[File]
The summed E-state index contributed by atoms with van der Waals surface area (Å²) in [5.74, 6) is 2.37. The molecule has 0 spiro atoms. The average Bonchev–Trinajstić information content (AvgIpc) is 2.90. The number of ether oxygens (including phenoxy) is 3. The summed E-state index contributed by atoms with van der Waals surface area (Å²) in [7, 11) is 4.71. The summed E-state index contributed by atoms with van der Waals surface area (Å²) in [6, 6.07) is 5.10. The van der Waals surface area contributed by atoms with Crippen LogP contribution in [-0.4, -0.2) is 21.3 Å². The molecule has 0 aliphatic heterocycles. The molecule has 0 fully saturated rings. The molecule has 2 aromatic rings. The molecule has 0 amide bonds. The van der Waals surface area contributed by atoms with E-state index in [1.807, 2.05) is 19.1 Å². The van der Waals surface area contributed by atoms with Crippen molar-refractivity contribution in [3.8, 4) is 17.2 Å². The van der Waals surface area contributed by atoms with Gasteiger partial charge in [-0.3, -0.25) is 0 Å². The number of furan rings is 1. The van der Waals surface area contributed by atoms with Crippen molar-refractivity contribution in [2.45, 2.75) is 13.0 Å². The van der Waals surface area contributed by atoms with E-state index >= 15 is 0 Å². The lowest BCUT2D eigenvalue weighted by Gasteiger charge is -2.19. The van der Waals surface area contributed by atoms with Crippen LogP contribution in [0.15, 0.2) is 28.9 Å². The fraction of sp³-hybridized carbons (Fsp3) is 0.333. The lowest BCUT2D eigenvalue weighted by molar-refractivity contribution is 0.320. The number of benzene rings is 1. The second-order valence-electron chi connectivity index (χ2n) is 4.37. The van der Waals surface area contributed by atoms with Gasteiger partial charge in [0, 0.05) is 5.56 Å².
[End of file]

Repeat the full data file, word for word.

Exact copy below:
The summed E-state index contributed by atoms with van der Waals surface area (Å²) in [5.74, 6) is 2.37. The molecule has 0 spiro atoms. The average Bonchev–Trinajstić information content (AvgIpc) is 2.90. The number of ether oxygens (including phenoxy) is 3. The summed E-state index contributed by atoms with van der Waals surface area (Å²) in [7, 11) is 4.71. The summed E-state index contributed by atoms with van der Waals surface area (Å²) in [6, 6.07) is 5.10. The van der Waals surface area contributed by atoms with Crippen LogP contribution in [-0.4, -0.2) is 21.3 Å². The molecule has 0 aliphatic heterocycles. The molecule has 0 fully saturated rings. The molecule has 2 aromatic rings. The molecule has 0 amide bonds. The van der Waals surface area contributed by atoms with E-state index in [1.807, 2.05) is 19.1 Å². The van der Waals surface area contributed by atoms with Crippen molar-refractivity contribution in [3.8, 4) is 17.2 Å². The van der Waals surface area contributed by atoms with Gasteiger partial charge in [-0.3, -0.25) is 0 Å². The number of furan rings is 1. The van der Waals surface area contributed by atoms with Crippen molar-refractivity contribution in [2.45, 2.75) is 13.0 Å². The van der Waals surface area contributed by atoms with E-state index >= 15 is 0 Å². The lowest BCUT2D eigenvalue weighted by Gasteiger charge is -2.19. The van der Waals surface area contributed by atoms with Crippen LogP contribution in [0.15, 0.2) is 28.9 Å². The fraction of sp³-hybridized carbons (Fsp3) is 0.333. The lowest BCUT2D eigenvalue weighted by molar-refractivity contribution is 0.320. The number of benzene rings is 1. The second-order valence-electron chi connectivity index (χ2n) is 4.37. The van der Waals surface area contributed by atoms with Gasteiger partial charge in [0, 0.05) is 5.56 Å².